20 September 2012

Rwanda: Justice in Time

Reforms overhaul prosecution's response as judiciary promises

Rwanda's National Public Prosecution Authority (NPPA) cleared its huge backlog of over 35,000 cases since the 2004 judicial reforms started, attempting to restore hope in the Rwandan society that saw high-degree crime rate which ended with the 1994 Genocide.

"We don't want a situation where cases in court are postponed for two years because of backlog," says Prosecutor General Martin Ngoga as prosecutors from all over the country give summaries of how their respective districts have dispensed cases.

Such performance, says Inspector of Prosecution Denis Kariwabo, is attributed to the performance contracts (imihigo), review of the law governing prosecution and support from various groups. "Team work and setting performance targets would ensure that cases do not pile up again," he said.

After starting work on Imihigo in 2009, Kariwabo says the prosecution vowed to dispose of 90% of new cases. In the year 2012 to 2013, the prosecution vowed to dispose of all newly received case dossiers by 100%.

He says the aim in these "performance contracts is that by end of every year, every case must be concluded and that quality will not be compromised in the process."

Ngoga says that in the past cases, the prosecution gave due diligence to the issue of quality. "We looked, in general, at the improvement of dossiers from Prosecution. It was evident that the quality improved from year to year, based on issues including experience people got; directives given; improvements in qualifications and other reasons."

Capacity building is critical to the performance of the justice sector, especially in courts to speed up the cases, a prosecutor who did not want to be named says, adding that is "why steps were taken to increase that capacity.

"The Institute of Legal Practice and Development (ILDP), situated in Nyanza district, southern Rwanda, contributes to strengthen the justice sector by providing a practical legal training for all those involved in the justice sector," the prosecutor further said.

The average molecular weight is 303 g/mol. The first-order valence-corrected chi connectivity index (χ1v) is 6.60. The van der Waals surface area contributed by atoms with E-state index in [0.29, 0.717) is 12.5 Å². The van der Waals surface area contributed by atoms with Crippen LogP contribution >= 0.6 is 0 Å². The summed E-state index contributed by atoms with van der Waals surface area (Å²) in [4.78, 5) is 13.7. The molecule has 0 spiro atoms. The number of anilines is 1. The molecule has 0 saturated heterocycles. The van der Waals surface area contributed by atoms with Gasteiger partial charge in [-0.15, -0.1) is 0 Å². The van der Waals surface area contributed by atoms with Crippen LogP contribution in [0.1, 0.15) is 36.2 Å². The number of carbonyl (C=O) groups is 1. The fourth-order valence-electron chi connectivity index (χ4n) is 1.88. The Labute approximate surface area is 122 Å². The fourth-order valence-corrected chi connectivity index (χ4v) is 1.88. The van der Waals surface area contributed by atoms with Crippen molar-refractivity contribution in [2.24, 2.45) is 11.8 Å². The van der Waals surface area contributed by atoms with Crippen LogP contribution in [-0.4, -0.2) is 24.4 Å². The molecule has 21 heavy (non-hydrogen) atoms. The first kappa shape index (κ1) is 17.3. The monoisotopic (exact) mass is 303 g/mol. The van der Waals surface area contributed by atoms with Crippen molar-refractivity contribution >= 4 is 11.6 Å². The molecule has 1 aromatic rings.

Judiciary promises

It is not just the prosecution trying to dispense the heavy backlog of cases but the judiciary, a crucial partner in making sure that justice is dispensed quickly is also putting in place policies to reduce backlog.

In a recent interview, Chief Justice Prof.Sam Rugege said the Judiciary wants to set up a court of Appeal that will be higher than the High court but lower than the Supreme Court.

"This is still a proposal that we have not discussed exhaustively with all our stakeholders, but if realised, the Supreme Court would be able to particularly focus on cases of general interest, the Constitution and its interpretation," said Justice Rugege

Citing other possible reforms, Rugege revealed that there are plans to reduce cases that start at the High Court. Such cases include murder, treason and terrorism.

Ngoga agrees with the plan to establish the Court of Appeal, which will hear many of the cases that are currently heard in the Supreme Court.

"The proposal is based on empirical study that was done by the Judiciary on how to resolve the issue of case backlog in a sustainable way. We, in the justice sector, are going to look at this proposal and advise accordingly. In any case, I believe a combination of reforms being undertaken will provide a sustainable solution," said Ngoga.

Part of the reforms will see the Commercial Courts changing jurisdiction. The law states that all cases above Rwf20 million start from the Commercial High Court and can be appealed at the Supreme Court.

"We want to have all financial related cases start from Intermediate Commercial Courts, and then appealed at the Commercial High Court. In the rare case there is need for a second appeal, then the plaintiff can go to the Supreme Court," added the Chief Justice.

The President of the Commercial Courts, Benoit Gakwaya, said that most of the 800 commercial cases in the country are being heard in Commercial Courts.

"With this reform, we will have most of the cases starting from the Nyarugenge intermediate commercial court. This implies that we will need to train judges more (in commercial law)," said Gakwaya.

A study conducted by the Legal Aid Forum recently indicated that the delay in trying cases impacts negatively on the economy and the financial status of individuals.

"This is a very good move. Normally, if a case is delayed, people tend to think they have been denied justice," said the coordinator of Legal Aid Forum, Andrews Kananga.

He added that he agreed with the need to give competence to the lower courts, considering the fact that there is need to ease the Court's caseload.

World over, easing backlog of cases is a crucial factor in improving the justice system of a country and there is no doubt that the reduction of backlog in Rwanda will come as a great relief to ordinary citizens.

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